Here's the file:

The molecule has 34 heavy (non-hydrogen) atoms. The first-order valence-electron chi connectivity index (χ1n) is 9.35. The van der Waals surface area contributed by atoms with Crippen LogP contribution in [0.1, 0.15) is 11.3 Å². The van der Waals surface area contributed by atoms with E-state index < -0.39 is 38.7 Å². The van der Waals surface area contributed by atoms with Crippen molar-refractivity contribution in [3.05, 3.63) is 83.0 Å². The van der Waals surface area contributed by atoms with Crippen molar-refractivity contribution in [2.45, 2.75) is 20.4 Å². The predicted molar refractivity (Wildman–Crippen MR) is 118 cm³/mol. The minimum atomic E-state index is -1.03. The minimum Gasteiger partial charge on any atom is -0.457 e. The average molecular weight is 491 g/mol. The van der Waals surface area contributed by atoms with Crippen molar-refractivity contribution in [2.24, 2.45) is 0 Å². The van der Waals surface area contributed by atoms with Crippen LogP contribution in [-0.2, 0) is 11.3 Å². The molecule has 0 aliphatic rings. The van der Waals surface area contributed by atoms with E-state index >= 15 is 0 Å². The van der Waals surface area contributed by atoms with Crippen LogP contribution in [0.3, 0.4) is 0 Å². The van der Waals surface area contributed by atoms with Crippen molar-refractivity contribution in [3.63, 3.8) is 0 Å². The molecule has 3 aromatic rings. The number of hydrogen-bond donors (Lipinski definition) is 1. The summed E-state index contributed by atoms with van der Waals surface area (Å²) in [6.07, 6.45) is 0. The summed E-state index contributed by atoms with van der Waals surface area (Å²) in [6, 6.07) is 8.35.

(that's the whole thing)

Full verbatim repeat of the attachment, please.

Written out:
The molecule has 34 heavy (non-hydrogen) atoms. The first-order valence-electron chi connectivity index (χ1n) is 9.35. The van der Waals surface area contributed by atoms with Crippen LogP contribution in [0.1, 0.15) is 11.3 Å². The van der Waals surface area contributed by atoms with E-state index < -0.39 is 38.7 Å². The van der Waals surface area contributed by atoms with Crippen molar-refractivity contribution in [3.05, 3.63) is 83.0 Å². The van der Waals surface area contributed by atoms with Crippen molar-refractivity contribution in [2.45, 2.75) is 20.4 Å². The predicted molar refractivity (Wildman–Crippen MR) is 118 cm³/mol. The minimum atomic E-state index is -1.03. The minimum Gasteiger partial charge on any atom is -0.457 e. The average molecular weight is 491 g/mol. The van der Waals surface area contributed by atoms with Crippen molar-refractivity contribution in [2.24, 2.45) is 0 Å². The van der Waals surface area contributed by atoms with Crippen LogP contribution in [-0.2, 0) is 11.3 Å². The molecule has 0 aliphatic rings. The van der Waals surface area contributed by atoms with E-state index >= 15 is 0 Å². The van der Waals surface area contributed by atoms with Crippen LogP contribution in [0.3, 0.4) is 0 Å². The van der Waals surface area contributed by atoms with Crippen molar-refractivity contribution in [3.63, 3.8) is 0 Å². The molecule has 3 aromatic rings. The number of hydrogen-bond donors (Lipinski definition) is 1. The summed E-state index contributed by atoms with van der Waals surface area (Å²) in [6.07, 6.45) is 0. The summed E-state index contributed by atoms with van der Waals surface area (Å²) in [6, 6.07) is 8.35.